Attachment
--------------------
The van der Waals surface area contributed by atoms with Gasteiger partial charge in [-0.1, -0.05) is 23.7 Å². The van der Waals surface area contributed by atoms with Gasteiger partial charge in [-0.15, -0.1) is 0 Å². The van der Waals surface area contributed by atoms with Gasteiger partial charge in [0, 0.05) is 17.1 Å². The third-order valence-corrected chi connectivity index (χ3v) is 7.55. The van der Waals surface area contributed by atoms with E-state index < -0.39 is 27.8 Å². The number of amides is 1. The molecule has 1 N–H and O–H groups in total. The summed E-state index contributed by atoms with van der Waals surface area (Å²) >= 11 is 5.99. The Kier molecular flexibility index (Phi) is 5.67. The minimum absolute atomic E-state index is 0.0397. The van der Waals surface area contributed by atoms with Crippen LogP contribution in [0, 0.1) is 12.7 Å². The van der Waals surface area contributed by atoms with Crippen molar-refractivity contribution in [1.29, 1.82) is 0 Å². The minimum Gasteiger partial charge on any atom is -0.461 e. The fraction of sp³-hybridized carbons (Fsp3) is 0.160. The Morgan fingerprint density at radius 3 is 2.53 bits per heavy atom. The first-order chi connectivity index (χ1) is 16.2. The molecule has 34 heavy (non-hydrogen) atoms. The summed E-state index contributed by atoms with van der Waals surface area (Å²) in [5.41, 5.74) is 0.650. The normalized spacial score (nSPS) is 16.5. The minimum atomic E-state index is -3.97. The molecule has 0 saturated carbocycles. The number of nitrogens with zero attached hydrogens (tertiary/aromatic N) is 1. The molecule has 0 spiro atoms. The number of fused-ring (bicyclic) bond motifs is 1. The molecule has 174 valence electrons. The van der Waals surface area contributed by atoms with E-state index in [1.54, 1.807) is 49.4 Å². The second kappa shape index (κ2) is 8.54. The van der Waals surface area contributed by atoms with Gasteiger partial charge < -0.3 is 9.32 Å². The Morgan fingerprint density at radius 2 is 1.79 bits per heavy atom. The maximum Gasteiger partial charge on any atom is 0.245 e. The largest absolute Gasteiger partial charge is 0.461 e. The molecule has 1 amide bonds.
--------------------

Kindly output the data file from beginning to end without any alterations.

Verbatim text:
The van der Waals surface area contributed by atoms with Gasteiger partial charge in [-0.1, -0.05) is 23.7 Å². The van der Waals surface area contributed by atoms with Gasteiger partial charge in [-0.15, -0.1) is 0 Å². The van der Waals surface area contributed by atoms with Gasteiger partial charge in [0, 0.05) is 17.1 Å². The third-order valence-corrected chi connectivity index (χ3v) is 7.55. The van der Waals surface area contributed by atoms with E-state index < -0.39 is 27.8 Å². The number of amides is 1. The molecule has 1 N–H and O–H groups in total. The summed E-state index contributed by atoms with van der Waals surface area (Å²) >= 11 is 5.99. The Kier molecular flexibility index (Phi) is 5.67. The minimum absolute atomic E-state index is 0.0397. The van der Waals surface area contributed by atoms with Crippen LogP contribution in [0, 0.1) is 12.7 Å². The van der Waals surface area contributed by atoms with Crippen molar-refractivity contribution in [1.29, 1.82) is 0 Å². The minimum Gasteiger partial charge on any atom is -0.461 e. The fraction of sp³-hybridized carbons (Fsp3) is 0.160. The Morgan fingerprint density at radius 3 is 2.53 bits per heavy atom. The first-order chi connectivity index (χ1) is 16.2. The molecule has 34 heavy (non-hydrogen) atoms. The summed E-state index contributed by atoms with van der Waals surface area (Å²) in [5.41, 5.74) is 0.650. The normalized spacial score (nSPS) is 16.5. The minimum atomic E-state index is -3.97. The molecule has 0 saturated carbocycles. The number of nitrogens with zero attached hydrogens (tertiary/aromatic N) is 1. The molecule has 0 spiro atoms. The number of fused-ring (bicyclic) bond motifs is 1. The molecule has 174 valence electrons. The van der Waals surface area contributed by atoms with E-state index in [1.54, 1.807) is 49.4 Å². The second kappa shape index (κ2) is 8.54. The van der Waals surface area contributed by atoms with Gasteiger partial charge < -0.3 is 9.32 Å². The Morgan fingerprint density at radius 2 is 1.79 bits per heavy atom. The maximum Gasteiger partial charge on any atom is 0.245 e. The largest absolute Gasteiger partial charge is 0.461 e. The molecule has 1 amide bonds.